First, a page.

We provide vertical geothermal systems, Borehole thermal energy storage systems ( BTES ) and solar thermal collectors, as an economical alternative to heating greenhouses, residential and commercial living spaces with methane.
Our goal is to help reduce Alberta’s reliance on methane and other fossil fuels, promoting information and providing alternatives. We believe people in Alberta are largely unaware of the severe downside of producing and using natural gas.
We are told by many sources, including our current and past governments, that natural gas is the cleanest, safest, and cheapest fossil fuel we use, but this is simply not true. It is perhaps the worst on all three of these counts.
As a greenhouse gas with 86 times the heat trapping power of co2, methane is easily the most volatile substance we commonly use. Natural gas – ( CH4 ) – ( Methane ) has more potential than any other element, to exponentially exacerbate global warming and climate change. While the world has zeroed in on co2 as a main driver of global warming, methane levels in the atmosphere have been climbing at a much faster rate than co2 over the last three decades, mostly due to increasing our extraction of natural gas. Combined, co2 and ch4 emissions present humanity’s greatest imminent threat and challenge. Please read on for our explanation and validation of this statement.
Natural vs anthropogenic climate change.
We are passengers on a vessel 8,000 miles in diameter that rotates with a surface speed of 1,000 mph as it hurtles through space at 67,000 miles per hr on an annual 584 million mile trip around the sun.
Planet Earth is also a rotor and stator, it has a solid core that spins faster than the outer portion. This dynamic action provides a magnetic force field that extends far out into space and shields the earth from the harshest ravages of nuclear radiation from the sun we orbit, as gravity keeps a very thin layer of atmosphere in place.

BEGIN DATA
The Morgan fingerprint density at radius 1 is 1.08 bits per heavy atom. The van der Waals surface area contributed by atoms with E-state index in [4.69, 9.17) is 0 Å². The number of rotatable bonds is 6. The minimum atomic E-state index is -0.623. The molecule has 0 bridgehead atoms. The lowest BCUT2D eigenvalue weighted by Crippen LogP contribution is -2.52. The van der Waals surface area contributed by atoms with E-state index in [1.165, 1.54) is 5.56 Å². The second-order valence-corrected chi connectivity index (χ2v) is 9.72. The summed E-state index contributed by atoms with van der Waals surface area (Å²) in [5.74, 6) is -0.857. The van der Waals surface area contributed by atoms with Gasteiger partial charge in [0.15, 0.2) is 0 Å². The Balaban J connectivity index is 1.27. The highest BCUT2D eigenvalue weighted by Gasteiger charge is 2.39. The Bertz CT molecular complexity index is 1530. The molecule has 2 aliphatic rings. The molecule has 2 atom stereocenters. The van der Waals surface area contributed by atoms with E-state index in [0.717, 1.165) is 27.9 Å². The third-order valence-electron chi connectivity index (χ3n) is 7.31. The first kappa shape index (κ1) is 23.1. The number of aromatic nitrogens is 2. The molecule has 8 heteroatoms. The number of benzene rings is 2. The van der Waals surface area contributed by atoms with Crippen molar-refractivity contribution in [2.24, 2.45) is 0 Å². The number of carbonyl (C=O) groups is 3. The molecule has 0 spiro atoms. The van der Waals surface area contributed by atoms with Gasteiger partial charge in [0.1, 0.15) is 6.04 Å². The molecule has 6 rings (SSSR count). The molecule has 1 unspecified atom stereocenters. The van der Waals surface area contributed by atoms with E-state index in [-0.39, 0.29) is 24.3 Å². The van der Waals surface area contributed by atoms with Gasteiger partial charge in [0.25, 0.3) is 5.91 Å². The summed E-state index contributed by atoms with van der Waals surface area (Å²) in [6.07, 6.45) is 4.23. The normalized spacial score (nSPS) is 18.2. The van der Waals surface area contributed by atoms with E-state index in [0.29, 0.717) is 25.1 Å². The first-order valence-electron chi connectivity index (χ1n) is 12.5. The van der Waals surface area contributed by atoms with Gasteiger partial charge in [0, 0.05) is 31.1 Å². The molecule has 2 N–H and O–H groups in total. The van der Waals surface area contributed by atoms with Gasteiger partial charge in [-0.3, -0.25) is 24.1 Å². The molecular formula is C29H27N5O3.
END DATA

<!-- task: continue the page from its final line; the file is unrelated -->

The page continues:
Our existence is explained by science, how a mass collided with the earth 4.5 Billion years ago, which set the dynamics in motion, setting the tone of the magnetosphere, the formation of the moon, how it’s gravitational pull helped separate and organize the surface chemistry and slight stirring of the oceans, creating atmosphere and weather patterns and in the process, giving the breath of life. The complexity of the cosmos, the physics and chemistry that came together to create life on planet earth is vast, we have learned a lot, and there’s a lot more to learn, but this much we know for sure :
The thin layer of atmosphere around our earth contains an extremely thin biosphere, a tiny film on the surface, in which all the life on earth exists, the only life in our solar system.
The livable zone on our planet is in the lower troposphere, within 5 miles above and below sea level, similar in scale to the thickness of a 1 millimeter film covering a ball 1 meter in diameter.
The troposphere contains 90 % of the mass of the atmosphere, including all the weather and warmth. When we fly we are above the livable zone, temperatures and thin atmosphere resemble the thin surface atmosphere and temperature on mars (- 60 C.). The closer planet to us, Venus, has a much more dense surface atmosphere.
The surface temperature of Venus is 468 C, hot enough to melt lead. Atmospheric chemical make up and density equals planetary surface heat retention of solar radiation. For example, Mercury is much closer to the sun than Venus, though with no atmosphere, the average surface temperature of Mercury is 200 C cooler than Venus. Solar radiation and Albedo considered, Atmosphere dictates planetary surface temperature.
Among the animals living in our temperate biosphere we are unique, we share it with millions of other species, many with a purpose in nature greater than our own, but no other species has our communication abilities. We have pushed human ideals and developed technology at a pace that surely out-strides our own purpose on this planet. Our species has come to dangerously affect the health of the biosphere, threatening all life within it.